If an infield violates this rule during an at-bat, the batter will be awarded a ball to the count, unless the batter reaches base in some way during the play. Should the batter put the ball in play for a sacrifice fly or bunt, the manager of the hitting team can determine whether they would like the batter to return to the box with a ball added to the count or accept the sacrifice.

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Shift rule enforcement can be challenged by managers.

Over the past several years, the deployment of the shift has drastically gone up. Back in 2015, teams used the shift only 9.6 percent of the time. That number has been well over 30 percent since 2020, and has been used in 34.6 percent of plate appearances in 2022, per Baseball Savant. In years where shift usage is higher, batting average on balls in play (BABIP) has tended to be lower.

Pitch clock

MLB is always looking to find ways to improve pace of play, and the pitch clock is certainly aimed toward changing exactly that.

Pitchers will now have 20 seconds to pitch with runners on base and only 15 with the bases empty, with the timer starting as soon as the pitcher has the ball in hand. Catchers have to be behind the plate ready for a pitch with at least nine seconds left on the timer.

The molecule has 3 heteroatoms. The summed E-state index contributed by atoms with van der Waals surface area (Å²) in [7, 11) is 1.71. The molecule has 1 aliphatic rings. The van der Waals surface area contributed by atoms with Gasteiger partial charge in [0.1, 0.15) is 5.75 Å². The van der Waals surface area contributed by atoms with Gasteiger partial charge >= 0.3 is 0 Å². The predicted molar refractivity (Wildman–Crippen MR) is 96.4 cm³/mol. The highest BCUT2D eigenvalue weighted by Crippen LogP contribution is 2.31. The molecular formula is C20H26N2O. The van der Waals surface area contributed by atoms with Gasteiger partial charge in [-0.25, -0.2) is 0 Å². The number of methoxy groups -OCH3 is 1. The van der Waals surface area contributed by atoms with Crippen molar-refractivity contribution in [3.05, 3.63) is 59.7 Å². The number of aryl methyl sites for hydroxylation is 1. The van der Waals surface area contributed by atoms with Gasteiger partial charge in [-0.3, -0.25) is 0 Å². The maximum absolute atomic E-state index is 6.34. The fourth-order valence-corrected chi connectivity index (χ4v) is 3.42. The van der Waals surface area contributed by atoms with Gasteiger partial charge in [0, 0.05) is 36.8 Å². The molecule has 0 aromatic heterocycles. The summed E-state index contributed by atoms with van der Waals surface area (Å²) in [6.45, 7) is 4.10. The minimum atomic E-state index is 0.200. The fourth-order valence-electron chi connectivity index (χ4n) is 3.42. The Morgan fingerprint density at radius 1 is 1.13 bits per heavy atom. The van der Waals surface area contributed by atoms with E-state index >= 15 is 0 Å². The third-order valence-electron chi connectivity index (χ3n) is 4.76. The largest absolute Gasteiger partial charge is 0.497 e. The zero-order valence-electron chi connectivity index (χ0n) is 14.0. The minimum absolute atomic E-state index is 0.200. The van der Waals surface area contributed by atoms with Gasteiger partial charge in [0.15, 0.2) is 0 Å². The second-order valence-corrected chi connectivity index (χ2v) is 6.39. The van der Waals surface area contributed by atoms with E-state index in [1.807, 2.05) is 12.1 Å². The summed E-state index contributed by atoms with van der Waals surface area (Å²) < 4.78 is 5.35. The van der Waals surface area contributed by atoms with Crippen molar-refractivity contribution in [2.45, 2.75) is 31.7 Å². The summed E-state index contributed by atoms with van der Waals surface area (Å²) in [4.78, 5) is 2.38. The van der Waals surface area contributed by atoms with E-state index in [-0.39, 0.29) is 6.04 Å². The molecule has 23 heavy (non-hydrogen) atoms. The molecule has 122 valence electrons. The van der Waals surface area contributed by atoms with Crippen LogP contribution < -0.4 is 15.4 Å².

The clock will have 30 seconds during batting changes and two minutes and 15 seconds when an inning break or pitching change is made. Violations of the clock will result in an automatic ball if the violation is on the pitcher.

But that isn’t all that comes with this rule change. Pickoff attempts are going to be closely monitored moving forward. No longer will pitchers be able to throw over to first on five straight attempts. Now, pitchers can step off twice to attempt a pickoff move, which would then reset the clock to 20 seconds. On a third attempt, however, an out has to be recorded in some fashion, or the pitcher will be called for a balk. The only exception to this will be if the runner still advances on the third pickoff try. This resets to two pickoff attempts if the runner advances during a plate appearance.

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That rule won’t just apply to pickoff attempts, either. Pitchers stepping off the rubber to re-adjust or take a breather will also be limited to just twice per plate appearance. Pitchers asking for a new baseball should do so before the clock reaches the nine-second mark, or they will be charged for disengaging from the mound.